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Comedian Tops Himself

June 14, 2012 By:
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Judah Friedlander makes his own trucker hats, which have become so popular that hat companies have begun approriating his styles and designs. His acting has garnered him critical acclaim and award nominations.

He will do more comedy shows in a year than there are days in that year. He has played one of the funniest parts on one of the funniest shows on television for five years and counting. He knows how to beat up anybody -- even Bigfoot and/or ninjas. And not only is he a past ping pong champion, but he is the reigning world champion. Of the world, that is.
 
OK, so while that last part might be hard to prove -- the metrics for determining what, exactly, a "world champion of the world" might be are still unclear -- the rest is true. In addition to his now-ubiquitous World Champion comic persona, a Judah Friedlander hat is almost guaranteed to be meme-able as soon as he places it on his head, whether walking through New York or in his role as the writer Frank Rossitano on 30 Rock.
 
His most recent book is titled, How to Beat Up Anybody: An Instructional and Inspirational Karate Book by the World Champion. And yes, his Independent Spirit-nominated role as Toby Radloff in American Splendor is still such a revelation that it merited a showing of the movie at this year's Bonnaroo Festival in Tennessee. It was from there that Friedlander spoke to the Jewish Exponent in advance of his standup performances at Helium Comedy Club in Philadelphia this weekend.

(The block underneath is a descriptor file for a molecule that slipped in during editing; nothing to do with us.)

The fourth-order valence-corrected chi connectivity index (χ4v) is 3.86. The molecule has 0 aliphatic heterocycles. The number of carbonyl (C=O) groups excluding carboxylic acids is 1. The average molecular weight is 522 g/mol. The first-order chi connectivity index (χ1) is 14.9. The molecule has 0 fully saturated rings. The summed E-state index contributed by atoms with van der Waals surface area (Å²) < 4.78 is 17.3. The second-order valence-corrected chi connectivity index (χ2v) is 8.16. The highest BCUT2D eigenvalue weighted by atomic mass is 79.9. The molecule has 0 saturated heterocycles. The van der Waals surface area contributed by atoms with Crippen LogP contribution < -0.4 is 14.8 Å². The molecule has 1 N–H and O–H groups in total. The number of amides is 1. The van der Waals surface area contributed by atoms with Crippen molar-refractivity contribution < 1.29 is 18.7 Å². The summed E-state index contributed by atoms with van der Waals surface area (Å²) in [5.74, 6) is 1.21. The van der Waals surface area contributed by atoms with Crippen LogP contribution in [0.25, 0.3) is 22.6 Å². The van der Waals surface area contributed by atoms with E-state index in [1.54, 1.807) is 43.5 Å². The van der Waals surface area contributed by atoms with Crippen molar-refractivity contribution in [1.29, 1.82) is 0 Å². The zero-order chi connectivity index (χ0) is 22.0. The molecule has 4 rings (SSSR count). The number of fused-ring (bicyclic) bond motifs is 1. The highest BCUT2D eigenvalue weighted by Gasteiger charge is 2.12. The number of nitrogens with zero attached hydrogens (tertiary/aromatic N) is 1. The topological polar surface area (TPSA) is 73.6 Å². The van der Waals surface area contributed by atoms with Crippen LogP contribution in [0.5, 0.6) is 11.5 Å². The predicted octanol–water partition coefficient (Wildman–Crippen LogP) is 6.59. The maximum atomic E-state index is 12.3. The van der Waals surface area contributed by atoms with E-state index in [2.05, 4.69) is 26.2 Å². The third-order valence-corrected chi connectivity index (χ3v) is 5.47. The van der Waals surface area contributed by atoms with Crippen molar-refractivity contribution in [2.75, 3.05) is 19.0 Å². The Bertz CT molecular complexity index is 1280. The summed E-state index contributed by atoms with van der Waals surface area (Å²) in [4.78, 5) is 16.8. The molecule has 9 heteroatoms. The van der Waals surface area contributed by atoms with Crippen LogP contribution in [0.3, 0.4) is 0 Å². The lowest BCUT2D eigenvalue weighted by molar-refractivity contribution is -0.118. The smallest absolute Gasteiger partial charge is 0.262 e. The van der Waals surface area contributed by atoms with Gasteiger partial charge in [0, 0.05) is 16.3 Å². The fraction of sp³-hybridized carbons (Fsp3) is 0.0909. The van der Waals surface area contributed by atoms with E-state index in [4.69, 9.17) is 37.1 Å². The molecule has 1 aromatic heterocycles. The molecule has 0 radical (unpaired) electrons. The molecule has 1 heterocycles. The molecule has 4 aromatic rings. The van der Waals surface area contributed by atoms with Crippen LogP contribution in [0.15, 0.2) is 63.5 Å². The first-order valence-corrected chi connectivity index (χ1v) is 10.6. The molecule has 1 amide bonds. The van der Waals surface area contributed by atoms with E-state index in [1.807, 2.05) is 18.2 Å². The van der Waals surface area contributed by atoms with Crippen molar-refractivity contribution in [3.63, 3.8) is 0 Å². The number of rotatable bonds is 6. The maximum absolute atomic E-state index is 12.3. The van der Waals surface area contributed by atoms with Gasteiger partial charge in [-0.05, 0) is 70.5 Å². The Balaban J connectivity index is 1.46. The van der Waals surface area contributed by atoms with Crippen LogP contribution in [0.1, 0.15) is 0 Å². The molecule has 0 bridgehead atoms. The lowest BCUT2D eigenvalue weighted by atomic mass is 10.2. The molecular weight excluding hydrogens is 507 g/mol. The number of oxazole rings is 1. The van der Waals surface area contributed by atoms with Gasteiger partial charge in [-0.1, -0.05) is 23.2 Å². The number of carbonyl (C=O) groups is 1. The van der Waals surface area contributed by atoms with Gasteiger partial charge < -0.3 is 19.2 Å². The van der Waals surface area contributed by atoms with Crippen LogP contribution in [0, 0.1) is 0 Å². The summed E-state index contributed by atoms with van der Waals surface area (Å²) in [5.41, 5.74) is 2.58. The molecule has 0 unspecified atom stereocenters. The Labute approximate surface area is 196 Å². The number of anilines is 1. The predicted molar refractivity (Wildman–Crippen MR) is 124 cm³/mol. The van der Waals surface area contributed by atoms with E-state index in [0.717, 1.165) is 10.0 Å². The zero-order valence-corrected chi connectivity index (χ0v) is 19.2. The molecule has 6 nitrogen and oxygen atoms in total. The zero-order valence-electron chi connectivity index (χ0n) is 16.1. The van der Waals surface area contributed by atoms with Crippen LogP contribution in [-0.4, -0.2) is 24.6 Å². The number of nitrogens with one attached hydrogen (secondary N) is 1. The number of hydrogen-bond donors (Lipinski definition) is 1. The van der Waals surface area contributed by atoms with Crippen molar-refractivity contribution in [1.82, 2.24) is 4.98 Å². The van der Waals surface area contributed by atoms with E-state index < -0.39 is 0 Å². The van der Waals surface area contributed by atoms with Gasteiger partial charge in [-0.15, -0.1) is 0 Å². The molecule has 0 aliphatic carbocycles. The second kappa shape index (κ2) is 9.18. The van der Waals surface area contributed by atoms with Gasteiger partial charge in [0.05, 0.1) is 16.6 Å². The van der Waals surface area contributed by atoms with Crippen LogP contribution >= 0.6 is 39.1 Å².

Who is the funniest person in your family?
 
Right now, I can tell you that my parents have two little dogs that eat the same food. But one of them just farts constantly -- the most evil-smelling farts. I find it quite funny that one dog is super nice and sweet, and the other dog -- you can't hear it, it's just all of a sudden you can't breathe.
 
OK, then, which comedians have had an influence on you?
 
A lot of people. Bill Murray, Abbott and Costello; later, there were people like Steven Wright, Sam Kinison and Dave Attell.
 
When did you decide that making people laugh was your calling?
 
I started writing jokes when I was 15 and I started doing standup in 1989, when I was 19. I'm 43.
 
Did your family ever try to talk you out of it?
 
I don't think so, no. They were a little cautious and concerned, but they never tried to talk me out of it.
 
If you couldn't be a comedian, what would you do instead?
 
Commentating on pro wrestling or being a pro wrestling manager.
 
Did you ever give any thought to what your stage name would be?
 
Well, there are so many different personas. I could still be the World Champion. I did do it once -- I was a guest announcer on WWE Monday Night Raw. That was great. I wanna do more stuff with wrestling.
 
Do you remember the first time you were recognized in public?
 
I'm not sure -- there's a few I remember, but I'm not sure which was the first. I remember being on the subway and someone recognizing me from Meet the Parents. I remember walking around the streets of New York, and someone recognized me just from seeing me at the Comedy Cellar, my favorite club in New York. I was like, "All right. I'll take that. I like that a lot."